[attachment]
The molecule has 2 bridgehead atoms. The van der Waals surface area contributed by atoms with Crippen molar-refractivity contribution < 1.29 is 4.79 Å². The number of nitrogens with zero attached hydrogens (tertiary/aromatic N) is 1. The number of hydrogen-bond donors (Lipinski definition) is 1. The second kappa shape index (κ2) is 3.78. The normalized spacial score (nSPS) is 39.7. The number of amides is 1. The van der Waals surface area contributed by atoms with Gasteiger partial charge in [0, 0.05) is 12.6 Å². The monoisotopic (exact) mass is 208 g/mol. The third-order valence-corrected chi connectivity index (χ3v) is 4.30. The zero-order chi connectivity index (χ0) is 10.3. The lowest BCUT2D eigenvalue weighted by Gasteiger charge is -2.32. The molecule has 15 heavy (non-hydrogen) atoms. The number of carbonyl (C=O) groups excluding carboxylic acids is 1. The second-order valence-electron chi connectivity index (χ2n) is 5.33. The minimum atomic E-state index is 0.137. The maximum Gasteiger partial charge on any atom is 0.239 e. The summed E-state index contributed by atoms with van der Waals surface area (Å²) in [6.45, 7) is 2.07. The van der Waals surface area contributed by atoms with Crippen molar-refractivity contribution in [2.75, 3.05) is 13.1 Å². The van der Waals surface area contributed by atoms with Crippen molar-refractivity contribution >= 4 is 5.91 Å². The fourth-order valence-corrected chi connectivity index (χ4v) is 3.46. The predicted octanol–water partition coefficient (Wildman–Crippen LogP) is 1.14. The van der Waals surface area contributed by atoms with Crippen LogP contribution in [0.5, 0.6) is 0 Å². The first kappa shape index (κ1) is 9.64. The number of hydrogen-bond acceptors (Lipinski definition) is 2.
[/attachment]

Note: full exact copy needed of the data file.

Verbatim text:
The molecule has 2 bridgehead atoms. The van der Waals surface area contributed by atoms with Crippen molar-refractivity contribution < 1.29 is 4.79 Å². The number of nitrogens with zero attached hydrogens (tertiary/aromatic N) is 1. The number of hydrogen-bond donors (Lipinski definition) is 1. The second kappa shape index (κ2) is 3.78. The normalized spacial score (nSPS) is 39.7. The number of amides is 1. The van der Waals surface area contributed by atoms with Gasteiger partial charge in [0, 0.05) is 12.6 Å². The monoisotopic (exact) mass is 208 g/mol. The third-order valence-corrected chi connectivity index (χ3v) is 4.30. The zero-order chi connectivity index (χ0) is 10.3. The lowest BCUT2D eigenvalue weighted by Gasteiger charge is -2.32. The molecule has 15 heavy (non-hydrogen) atoms. The number of carbonyl (C=O) groups excluding carboxylic acids is 1. The second-order valence-electron chi connectivity index (χ2n) is 5.33. The minimum atomic E-state index is 0.137. The maximum Gasteiger partial charge on any atom is 0.239 e. The summed E-state index contributed by atoms with van der Waals surface area (Å²) in [6.45, 7) is 2.07. The van der Waals surface area contributed by atoms with Crippen molar-refractivity contribution in [2.75, 3.05) is 13.1 Å². The van der Waals surface area contributed by atoms with Crippen molar-refractivity contribution >= 4 is 5.91 Å². The fourth-order valence-corrected chi connectivity index (χ4v) is 3.46. The predicted octanol–water partition coefficient (Wildman–Crippen LogP) is 1.14. The van der Waals surface area contributed by atoms with Crippen LogP contribution in [0.5, 0.6) is 0 Å². The first kappa shape index (κ1) is 9.64. The number of hydrogen-bond acceptors (Lipinski definition) is 2.